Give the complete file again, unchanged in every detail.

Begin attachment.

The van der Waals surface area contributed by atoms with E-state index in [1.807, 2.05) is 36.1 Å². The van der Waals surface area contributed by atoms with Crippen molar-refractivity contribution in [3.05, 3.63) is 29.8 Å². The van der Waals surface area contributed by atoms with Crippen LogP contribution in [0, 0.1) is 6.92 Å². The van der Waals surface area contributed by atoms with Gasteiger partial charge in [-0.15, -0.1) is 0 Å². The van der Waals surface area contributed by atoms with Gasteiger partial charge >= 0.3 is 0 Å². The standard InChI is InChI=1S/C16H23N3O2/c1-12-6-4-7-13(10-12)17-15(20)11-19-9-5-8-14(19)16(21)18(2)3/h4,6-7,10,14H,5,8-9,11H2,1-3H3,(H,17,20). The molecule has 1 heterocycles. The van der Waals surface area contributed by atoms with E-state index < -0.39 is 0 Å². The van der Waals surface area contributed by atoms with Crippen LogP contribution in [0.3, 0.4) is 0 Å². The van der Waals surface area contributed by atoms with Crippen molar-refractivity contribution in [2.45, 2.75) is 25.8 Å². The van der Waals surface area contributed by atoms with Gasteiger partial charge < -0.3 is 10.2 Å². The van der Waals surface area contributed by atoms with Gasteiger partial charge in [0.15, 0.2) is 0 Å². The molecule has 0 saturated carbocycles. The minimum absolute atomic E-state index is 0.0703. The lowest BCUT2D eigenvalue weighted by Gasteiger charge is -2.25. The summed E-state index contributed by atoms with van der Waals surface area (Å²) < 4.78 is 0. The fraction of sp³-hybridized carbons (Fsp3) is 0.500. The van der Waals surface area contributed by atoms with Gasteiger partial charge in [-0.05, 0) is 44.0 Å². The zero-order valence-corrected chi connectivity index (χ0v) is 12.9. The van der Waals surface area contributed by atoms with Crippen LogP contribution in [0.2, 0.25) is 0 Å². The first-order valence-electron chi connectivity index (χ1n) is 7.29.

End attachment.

The van der Waals surface area contributed by atoms with E-state index in [1.807, 2.05) is 36.1 Å². The van der Waals surface area contributed by atoms with Crippen molar-refractivity contribution in [3.05, 3.63) is 29.8 Å². The van der Waals surface area contributed by atoms with Crippen LogP contribution in [0, 0.1) is 6.92 Å². The van der Waals surface area contributed by atoms with Gasteiger partial charge in [-0.15, -0.1) is 0 Å². The van der Waals surface area contributed by atoms with Gasteiger partial charge >= 0.3 is 0 Å². The standard InChI is InChI=1S/C16H23N3O2/c1-12-6-4-7-13(10-12)17-15(20)11-19-9-5-8-14(19)16(21)18(2)3/h4,6-7,10,14H,5,8-9,11H2,1-3H3,(H,17,20). The molecule has 1 heterocycles. The van der Waals surface area contributed by atoms with E-state index < -0.39 is 0 Å². The van der Waals surface area contributed by atoms with Crippen LogP contribution in [0.3, 0.4) is 0 Å². The van der Waals surface area contributed by atoms with Crippen molar-refractivity contribution in [2.45, 2.75) is 25.8 Å². The van der Waals surface area contributed by atoms with Gasteiger partial charge < -0.3 is 10.2 Å². The van der Waals surface area contributed by atoms with Gasteiger partial charge in [0.15, 0.2) is 0 Å². The molecule has 0 saturated carbocycles. The minimum absolute atomic E-state index is 0.0703. The lowest BCUT2D eigenvalue weighted by Gasteiger charge is -2.25. The summed E-state index contributed by atoms with van der Waals surface area (Å²) < 4.78 is 0. The fraction of sp³-hybridized carbons (Fsp3) is 0.500. The van der Waals surface area contributed by atoms with Gasteiger partial charge in [-0.05, 0) is 44.0 Å². The zero-order valence-corrected chi connectivity index (χ0v) is 12.9. The van der Waals surface area contributed by atoms with Crippen LogP contribution in [0.2, 0.25) is 0 Å². The first-order valence-electron chi connectivity index (χ1n) is 7.29.